To Dream The Possible ? dream the possible dream. AI is thought to be an impossible dream by many.
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It is an honor and a pleasure for me to acceptthis award from ACM. It is especially gratifyingto share this award with Ed Feigenbaum, whohas been a close friend and helpful colleague fornearly 30 years.
As a second-generation artificial intelligence(AI) researcher, I was fortunate to have known andworked with many of the founding fathers of AI. Byobserving John McCarthy, my thesis advisor, duringthe golden age of AI Labs at Stanford in the 1960s,I have learned the importance of fostering andnurturing diversity in research far beyond onesown personal research agenda. Although his ownprimary interest was in common-sense reasoningand epistemology, under Johns leadership,research in speech, vision, robotics, language,knowledge systems, game playing, and music,thrived at the AI labs. In addition, a great deal ofpath-breaking systems research flourished in areassuch as Lisp, time-sharing, video displays, and aprecursor to Windows called pieces of glass.
From Marvin Minsky, who was visiting Stanfordand helping to build the Mars Rover in 66, Ilearned the importance of pursuing bold visions ofthe future. And from Allen Newell and HerbSimon, my colleagues and mentors at CarnegieMellon University (CMU) for over 20 years, Ilearned how one can turn bold visions into practi-cal reality by careful design of experiments and fol-lowing the scientific method.
I was also fortunate to have known and workedwith Alan Perlis, a giant in the 50s and 60s com-puting scene and the first recipient of the TuringAward in 1966, presented at the ACM conferenceheld in Los Angeles, which I attended while still agraduate student at Stanford.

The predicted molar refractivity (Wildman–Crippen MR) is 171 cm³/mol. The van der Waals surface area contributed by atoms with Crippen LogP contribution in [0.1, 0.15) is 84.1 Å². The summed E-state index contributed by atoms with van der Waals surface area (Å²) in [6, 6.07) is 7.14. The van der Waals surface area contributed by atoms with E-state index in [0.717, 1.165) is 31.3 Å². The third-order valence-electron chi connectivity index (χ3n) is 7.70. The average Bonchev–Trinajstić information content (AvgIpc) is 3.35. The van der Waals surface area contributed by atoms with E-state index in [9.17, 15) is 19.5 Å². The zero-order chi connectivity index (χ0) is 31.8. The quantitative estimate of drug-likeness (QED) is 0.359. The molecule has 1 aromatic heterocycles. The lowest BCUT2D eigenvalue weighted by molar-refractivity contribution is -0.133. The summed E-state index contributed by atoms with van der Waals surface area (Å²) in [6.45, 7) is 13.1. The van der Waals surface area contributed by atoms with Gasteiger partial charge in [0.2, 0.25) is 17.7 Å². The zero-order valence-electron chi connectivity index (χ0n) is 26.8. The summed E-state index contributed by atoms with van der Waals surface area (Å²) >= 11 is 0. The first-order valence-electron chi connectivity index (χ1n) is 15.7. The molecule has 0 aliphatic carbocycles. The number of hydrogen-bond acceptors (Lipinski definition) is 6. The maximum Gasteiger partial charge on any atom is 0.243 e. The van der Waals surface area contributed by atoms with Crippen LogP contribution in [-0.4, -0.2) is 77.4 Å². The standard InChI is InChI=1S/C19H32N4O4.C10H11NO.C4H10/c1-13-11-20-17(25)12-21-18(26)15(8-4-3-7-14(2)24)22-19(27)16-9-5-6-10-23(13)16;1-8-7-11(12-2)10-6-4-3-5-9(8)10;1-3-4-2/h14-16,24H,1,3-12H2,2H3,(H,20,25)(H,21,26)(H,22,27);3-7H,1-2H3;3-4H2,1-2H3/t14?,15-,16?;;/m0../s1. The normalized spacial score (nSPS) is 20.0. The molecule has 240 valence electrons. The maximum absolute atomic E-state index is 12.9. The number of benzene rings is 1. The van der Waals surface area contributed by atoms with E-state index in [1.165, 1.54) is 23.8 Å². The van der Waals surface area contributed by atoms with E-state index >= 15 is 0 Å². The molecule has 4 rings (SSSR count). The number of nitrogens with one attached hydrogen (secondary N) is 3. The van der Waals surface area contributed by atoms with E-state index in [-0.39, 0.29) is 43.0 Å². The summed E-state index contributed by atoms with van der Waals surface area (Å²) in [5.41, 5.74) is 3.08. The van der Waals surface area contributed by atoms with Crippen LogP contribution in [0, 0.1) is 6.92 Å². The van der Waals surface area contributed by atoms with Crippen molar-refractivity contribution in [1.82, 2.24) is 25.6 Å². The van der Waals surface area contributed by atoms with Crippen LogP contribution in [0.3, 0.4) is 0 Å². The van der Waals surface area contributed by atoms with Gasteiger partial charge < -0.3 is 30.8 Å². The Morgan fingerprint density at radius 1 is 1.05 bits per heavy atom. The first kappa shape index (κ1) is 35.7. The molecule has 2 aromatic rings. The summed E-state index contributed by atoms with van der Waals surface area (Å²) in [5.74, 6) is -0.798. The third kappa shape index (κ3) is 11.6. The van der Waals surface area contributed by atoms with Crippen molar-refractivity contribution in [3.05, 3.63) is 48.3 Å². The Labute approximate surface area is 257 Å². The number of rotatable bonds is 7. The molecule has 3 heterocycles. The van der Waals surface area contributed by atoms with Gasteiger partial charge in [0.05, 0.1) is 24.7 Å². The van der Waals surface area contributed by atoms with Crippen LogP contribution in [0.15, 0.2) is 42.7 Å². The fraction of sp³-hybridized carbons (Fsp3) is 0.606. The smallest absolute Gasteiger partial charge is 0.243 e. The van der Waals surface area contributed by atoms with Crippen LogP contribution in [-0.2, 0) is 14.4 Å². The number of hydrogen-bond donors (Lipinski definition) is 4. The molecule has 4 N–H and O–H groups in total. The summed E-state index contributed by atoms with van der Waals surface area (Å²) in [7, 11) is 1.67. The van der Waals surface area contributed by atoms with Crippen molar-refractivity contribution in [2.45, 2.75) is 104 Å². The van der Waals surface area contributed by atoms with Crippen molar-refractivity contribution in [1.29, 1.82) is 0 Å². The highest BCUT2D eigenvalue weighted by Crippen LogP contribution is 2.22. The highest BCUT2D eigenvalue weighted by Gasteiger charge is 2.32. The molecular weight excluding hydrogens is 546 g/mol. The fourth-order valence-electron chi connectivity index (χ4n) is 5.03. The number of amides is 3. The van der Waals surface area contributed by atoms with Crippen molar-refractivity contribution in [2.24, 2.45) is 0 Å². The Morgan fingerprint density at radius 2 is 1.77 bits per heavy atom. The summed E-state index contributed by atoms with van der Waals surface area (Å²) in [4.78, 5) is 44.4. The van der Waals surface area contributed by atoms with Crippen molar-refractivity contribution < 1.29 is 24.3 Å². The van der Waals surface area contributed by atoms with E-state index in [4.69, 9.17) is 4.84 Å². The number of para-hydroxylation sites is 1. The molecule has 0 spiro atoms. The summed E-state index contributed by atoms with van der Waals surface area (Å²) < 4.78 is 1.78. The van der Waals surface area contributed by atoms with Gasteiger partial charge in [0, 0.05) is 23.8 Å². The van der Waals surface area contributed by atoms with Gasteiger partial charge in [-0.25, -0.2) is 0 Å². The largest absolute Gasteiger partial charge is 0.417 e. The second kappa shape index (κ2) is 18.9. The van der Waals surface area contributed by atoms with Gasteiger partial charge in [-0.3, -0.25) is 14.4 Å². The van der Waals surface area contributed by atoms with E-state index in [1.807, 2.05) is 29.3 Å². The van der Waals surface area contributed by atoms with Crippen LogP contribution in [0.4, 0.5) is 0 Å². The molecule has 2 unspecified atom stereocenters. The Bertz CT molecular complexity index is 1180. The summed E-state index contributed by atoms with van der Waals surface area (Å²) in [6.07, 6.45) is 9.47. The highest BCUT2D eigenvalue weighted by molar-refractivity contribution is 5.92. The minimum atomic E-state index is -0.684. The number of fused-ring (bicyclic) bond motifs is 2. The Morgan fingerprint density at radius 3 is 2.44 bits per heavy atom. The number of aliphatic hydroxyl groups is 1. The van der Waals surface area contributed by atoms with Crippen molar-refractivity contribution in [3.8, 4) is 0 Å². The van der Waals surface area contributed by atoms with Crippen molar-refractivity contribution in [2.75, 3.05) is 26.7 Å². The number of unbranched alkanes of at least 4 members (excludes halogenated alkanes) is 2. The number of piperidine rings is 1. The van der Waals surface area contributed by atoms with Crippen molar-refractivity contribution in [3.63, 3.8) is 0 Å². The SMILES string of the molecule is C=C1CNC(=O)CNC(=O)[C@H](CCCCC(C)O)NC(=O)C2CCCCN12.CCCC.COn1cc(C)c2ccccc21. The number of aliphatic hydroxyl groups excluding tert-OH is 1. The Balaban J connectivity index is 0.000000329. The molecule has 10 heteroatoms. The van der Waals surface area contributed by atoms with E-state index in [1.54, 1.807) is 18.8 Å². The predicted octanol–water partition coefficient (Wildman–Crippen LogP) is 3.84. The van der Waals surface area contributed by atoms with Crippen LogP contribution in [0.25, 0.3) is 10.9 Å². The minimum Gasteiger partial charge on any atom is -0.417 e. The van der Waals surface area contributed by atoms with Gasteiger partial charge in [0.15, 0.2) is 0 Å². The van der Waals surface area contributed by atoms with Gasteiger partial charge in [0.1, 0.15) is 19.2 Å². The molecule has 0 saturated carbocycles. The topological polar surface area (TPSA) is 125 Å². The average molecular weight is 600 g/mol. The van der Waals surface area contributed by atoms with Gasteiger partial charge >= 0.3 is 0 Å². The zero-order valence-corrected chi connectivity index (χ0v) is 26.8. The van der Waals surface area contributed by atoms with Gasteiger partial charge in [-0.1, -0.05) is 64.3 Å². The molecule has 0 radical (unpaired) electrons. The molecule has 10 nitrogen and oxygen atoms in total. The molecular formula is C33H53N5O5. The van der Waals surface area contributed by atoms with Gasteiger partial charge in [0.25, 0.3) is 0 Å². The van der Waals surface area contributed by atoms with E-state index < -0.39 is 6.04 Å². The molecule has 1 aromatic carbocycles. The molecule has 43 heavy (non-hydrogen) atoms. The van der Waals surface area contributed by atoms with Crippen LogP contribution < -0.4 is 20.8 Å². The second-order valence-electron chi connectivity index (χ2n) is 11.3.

While I did not know Alan Turing, I may be oneof the select few here who used a computerdesigned by him. In the late 1950s, I had the plea-sure of using a mercury delay-line computer (Eng-lish Electric Deuce Mark II) based on Turings
original design of ACE. Given his early papers on"Intelligent Machines," Turing can be reasonablycalled one of the grandfathers of AI, along withearly pioneers such as Vannevar Bush.
That brings me to the topic of this talk, Todream the possible dream. AI is thought to be animpossible dream by many. But not to us in AI. Itis not only a possible dream, but, from one pointof view, AI has been a reality that has been demon-strating results for nearly 40 years. And the futurepromises to generate an impact greater by ordersof magnitude than progress to date. In this talk Iwill attempt to demystify the process of what AIresearchers do and explore the nature of AI and itsrelationship to algorithms and software systemsresearch. I will discuss what AI has been able toaccomplish to date and its impact on society. I willalso conclude with a few comments on the long-term grand challenges.
Human and Other Forms of Intelligence
Can a computer exhibit real intelligence?Simon provides an incisive answer: Iknow of only one operational meaning forintelligence. A (mental) act or series of acts isintelligent if it accomplishes something that, ifaccomplished by a human being, would be calledintelligent. I know my friend is intelligent becausehe plays pretty good chess (can keep a car on theroad, can diagnose symptoms of a disease, cansolve the problem of the missionaries and canni-bals, etc.) I know that computer A is intelligentbecause it can play excellent chess (better than allbut about 200 humans in the entire world). I knowthat Navlab is intelligent because it can stay on theroad. The trouble with those people who thinkthat computer intelligence is in the future is thatthey have never done serious research on humanintelligence. Shall we write a book on WhatHumans Cant Do? It will be at least as long asDreyfus book. Computer intelligence has been a
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To Dream The PossibleDream